Oh. I see. Well, then if you want to compare lists like that, then it can be done on the lists of labels directly, instead of the lists of all edges.
Nathann
comment:15 followup: ↓ 16 Changed 4 years ago by
I've started writing it down, but can't help liking my last variant more as it is shorter and cleaner. What exactly is gained if we do the same thing for the list of labels of each edge? It seems to me that only some memory efficiency since the list of edges will not be created all at once. But given that we already have graphs in place, it does not seem like a total waste of memory.
So I propose merging the current brunch as an improvement over what used to be.
comment:16 in reply to: ↑ 15 Changed 4 years ago by
What exactly is gained if we do the same thing for the list of labels of each edge? It seems to me that only some memory efficiency since the list of edges will not be created all at once. But given that we already have graphs in place, it does not seem like a total waste of memory.
A graph, in the case of Poset, is stored as a 'static sparse graph', i.e. as a int array in order to save as much ram as possible. First, consider that calling .edges()
may (in theory) require an amount of memory compared to which the original graph itself is negligible, as it would store it as a Python lis of pairs.
Then, .edges()
sorts its output (that's not necessarily a good idea, I know).
Still, in theory, the result of G.edges
cannot be assumed to be unique on two graphs which are equal. This, because sorting pairs requires sorting vertices, and that vertices need not be totally ordered.
So, in theory, there is nothing at all that can lead to think that what you algorithm does is not *totally awful*, i.e. a complexity of m^2
comparisons between vertices (i.e. find m times an edge in a list of size m).
If you insist on changing the way labels are tested for equality in this ticket, and if we do not plan to require labels to be hashable in order to test equality between two graphs (which would let us compare sets instead of lists), then for this reason I think that it would be better to use this 'set equality without hashing' through lists that you use, but to use it on labels instead of using it on the whole list of edges.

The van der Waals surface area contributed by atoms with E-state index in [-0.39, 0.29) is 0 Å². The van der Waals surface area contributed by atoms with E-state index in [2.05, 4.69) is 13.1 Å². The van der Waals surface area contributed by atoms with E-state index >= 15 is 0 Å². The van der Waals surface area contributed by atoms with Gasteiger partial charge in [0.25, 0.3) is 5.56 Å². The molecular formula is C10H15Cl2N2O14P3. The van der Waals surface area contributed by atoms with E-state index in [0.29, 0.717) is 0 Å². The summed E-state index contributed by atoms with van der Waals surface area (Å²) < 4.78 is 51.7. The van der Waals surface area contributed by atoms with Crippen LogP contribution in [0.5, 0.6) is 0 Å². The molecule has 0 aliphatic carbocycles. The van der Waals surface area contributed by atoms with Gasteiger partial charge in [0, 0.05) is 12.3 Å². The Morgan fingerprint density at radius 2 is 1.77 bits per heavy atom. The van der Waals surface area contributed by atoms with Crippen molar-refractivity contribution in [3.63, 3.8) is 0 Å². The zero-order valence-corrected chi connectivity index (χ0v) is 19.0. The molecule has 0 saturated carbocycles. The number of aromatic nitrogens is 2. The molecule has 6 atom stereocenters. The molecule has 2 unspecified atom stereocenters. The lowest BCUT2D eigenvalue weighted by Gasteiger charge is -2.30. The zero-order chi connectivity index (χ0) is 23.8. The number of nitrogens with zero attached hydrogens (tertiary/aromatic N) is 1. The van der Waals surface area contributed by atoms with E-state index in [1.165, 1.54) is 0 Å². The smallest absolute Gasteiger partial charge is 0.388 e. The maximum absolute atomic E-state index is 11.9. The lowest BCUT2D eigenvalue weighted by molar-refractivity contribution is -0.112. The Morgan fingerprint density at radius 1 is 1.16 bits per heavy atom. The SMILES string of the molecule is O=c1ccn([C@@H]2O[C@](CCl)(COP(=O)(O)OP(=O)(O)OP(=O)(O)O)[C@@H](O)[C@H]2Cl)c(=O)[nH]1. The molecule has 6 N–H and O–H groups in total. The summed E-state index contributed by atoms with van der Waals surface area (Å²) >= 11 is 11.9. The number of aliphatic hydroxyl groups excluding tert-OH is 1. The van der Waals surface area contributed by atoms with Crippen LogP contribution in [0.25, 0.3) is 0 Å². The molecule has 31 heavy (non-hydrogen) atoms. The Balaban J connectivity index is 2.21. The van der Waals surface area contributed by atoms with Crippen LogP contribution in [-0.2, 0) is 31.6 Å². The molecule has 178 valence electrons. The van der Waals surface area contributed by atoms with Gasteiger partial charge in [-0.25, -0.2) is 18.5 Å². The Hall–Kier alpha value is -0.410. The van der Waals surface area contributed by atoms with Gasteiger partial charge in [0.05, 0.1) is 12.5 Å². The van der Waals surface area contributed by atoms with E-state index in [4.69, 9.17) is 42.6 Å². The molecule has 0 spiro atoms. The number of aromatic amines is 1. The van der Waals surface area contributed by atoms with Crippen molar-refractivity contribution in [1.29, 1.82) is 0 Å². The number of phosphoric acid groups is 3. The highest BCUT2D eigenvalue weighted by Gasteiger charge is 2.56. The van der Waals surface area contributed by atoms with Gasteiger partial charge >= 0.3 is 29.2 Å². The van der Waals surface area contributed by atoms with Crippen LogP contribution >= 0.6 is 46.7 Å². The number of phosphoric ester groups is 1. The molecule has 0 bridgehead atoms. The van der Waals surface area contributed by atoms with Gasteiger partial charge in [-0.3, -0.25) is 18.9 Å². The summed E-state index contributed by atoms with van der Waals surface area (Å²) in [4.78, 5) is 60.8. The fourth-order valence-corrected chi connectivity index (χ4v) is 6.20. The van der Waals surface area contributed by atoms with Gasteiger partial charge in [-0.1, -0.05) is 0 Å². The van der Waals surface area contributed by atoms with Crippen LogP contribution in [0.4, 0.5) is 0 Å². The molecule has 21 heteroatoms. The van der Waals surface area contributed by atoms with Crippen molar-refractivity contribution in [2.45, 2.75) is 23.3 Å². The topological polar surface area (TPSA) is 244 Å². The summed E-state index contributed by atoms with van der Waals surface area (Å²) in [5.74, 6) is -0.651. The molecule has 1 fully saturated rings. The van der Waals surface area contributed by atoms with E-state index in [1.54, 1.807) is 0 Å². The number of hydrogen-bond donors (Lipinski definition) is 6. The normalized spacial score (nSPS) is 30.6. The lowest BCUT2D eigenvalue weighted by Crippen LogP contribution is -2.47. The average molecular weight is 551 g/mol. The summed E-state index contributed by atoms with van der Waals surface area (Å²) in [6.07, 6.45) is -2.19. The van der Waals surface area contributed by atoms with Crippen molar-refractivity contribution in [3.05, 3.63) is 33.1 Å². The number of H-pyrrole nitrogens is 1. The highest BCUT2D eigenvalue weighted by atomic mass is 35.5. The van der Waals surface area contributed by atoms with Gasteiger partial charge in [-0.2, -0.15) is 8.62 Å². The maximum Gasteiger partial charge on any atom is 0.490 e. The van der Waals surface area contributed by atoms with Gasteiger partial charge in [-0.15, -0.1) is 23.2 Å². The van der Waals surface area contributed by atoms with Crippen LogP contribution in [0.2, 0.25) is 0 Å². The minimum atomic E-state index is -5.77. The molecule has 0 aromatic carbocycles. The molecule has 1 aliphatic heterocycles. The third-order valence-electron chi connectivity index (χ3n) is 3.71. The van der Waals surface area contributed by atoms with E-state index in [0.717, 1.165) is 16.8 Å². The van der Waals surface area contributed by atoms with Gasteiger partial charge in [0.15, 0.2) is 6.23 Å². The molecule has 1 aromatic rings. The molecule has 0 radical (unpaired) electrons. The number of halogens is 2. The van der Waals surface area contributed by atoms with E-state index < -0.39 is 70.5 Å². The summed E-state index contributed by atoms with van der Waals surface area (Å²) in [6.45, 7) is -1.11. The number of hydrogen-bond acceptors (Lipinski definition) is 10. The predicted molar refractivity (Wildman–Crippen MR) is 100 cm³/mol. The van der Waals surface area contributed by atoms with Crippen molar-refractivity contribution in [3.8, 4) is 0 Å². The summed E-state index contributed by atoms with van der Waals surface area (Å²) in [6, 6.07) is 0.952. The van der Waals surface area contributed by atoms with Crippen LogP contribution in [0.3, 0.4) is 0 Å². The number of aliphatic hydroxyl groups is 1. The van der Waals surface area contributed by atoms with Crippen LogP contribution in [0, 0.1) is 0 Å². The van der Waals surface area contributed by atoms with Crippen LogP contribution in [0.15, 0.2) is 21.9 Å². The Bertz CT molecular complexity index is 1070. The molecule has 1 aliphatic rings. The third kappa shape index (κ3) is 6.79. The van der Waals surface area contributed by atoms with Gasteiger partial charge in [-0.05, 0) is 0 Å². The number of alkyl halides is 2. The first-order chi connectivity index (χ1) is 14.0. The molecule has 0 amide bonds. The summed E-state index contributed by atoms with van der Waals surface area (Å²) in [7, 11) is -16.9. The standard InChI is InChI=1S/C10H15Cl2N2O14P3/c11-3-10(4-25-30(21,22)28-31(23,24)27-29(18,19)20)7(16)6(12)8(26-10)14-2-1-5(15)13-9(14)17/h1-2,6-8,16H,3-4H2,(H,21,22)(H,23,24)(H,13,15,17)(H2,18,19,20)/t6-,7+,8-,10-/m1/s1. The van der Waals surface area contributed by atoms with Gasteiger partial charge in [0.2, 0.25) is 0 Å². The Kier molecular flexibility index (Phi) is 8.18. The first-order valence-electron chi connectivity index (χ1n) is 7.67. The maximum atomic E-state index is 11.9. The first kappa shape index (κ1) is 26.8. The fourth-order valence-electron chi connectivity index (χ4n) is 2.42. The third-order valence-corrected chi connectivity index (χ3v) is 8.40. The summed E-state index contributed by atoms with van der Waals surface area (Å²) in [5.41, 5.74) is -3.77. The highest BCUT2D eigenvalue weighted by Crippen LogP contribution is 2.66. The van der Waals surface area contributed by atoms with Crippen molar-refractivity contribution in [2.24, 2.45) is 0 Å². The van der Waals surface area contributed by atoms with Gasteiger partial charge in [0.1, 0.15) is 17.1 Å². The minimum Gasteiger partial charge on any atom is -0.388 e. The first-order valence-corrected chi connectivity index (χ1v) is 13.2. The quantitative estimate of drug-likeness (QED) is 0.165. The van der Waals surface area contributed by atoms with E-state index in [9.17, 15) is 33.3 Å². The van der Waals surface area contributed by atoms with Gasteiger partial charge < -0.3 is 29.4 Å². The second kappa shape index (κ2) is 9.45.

In the 'easy case' where the graph is simple but is declared in Sage as a multigraph, this algorithm would, at least, offer similar performance as the one defined on simple graphs.
Nathann
comment:17 Changed 4 years ago by
 Commit changed from f2a826c5f5b28ab793d1eb750a87d91f9bafbb96 to 959c85d02f96b679a1bc082543359554d496eeb7
comment:18 Changed 4 years ago by
 Description modified (diff)
OK  no more long lists and no relying on sorting but doing it in case it helps. I guess complexity is now like pairs_of_connected_vertices * number_of_labels_per_pair * log(number_of_labels_per_pair)
when there is order and without taking log when there is not.
New commits:
e96b20c  trac #19077: Equality test for multigraphs

959c85d  Compare labels edge by edge without relying on total order.

comment:19 Changed 4 years ago by
Hello !
I agree with the new version of the code. I would have prefered if you had left it where it was, i.e. indented after a 'else'. I consider it a matter of "personal taste", and I believe that it is 'better manners' not to force your own taste on what was there before you arrived. Not very important.
Besides this, I agree with your code so you can consider it positively reviewed (let's way for the patchbot's green light, just in case).
Thanks,
Nathann
comment:20 Changed 4 years ago by
 Reviewers changed from Jori Mäntysalo to Jori Mäntysalo, Nathann Cohen
 Status changed from needs_review to positive_review
Ran make ptestlong
with no issues. Thanks for reviewing and I'll work on improving my manners ;)
comment:21 Changed 4 years ago by
Okayyyy. Thanks for the code! And if you ever see graph equality reaching the top of the screen when you profile poset code, remember that some more can be saved there.
Though of course, removing this 'UniqueRepresentation?' inheritance would mean that there is no need to call Graph.__eq__
anymore when a poset is created :P
Nathann
comment:22 Changed 4 years ago by
 Branch changed from u/novoselt/graph_eq to 959c85d02f96b679a1bc082543359554d496eeb7
 Resolution set to fixed
 Status changed from positive_review to closed
I've run into this problem while profiling code I am working on (face lattice posets for reflexive polytopes). First run:
second run recreating the same posets:
after my change the second run becomes
so there is actually speed gain due to posets being stored...
New commits:
Speed up equality check of graphs with no multiple edges.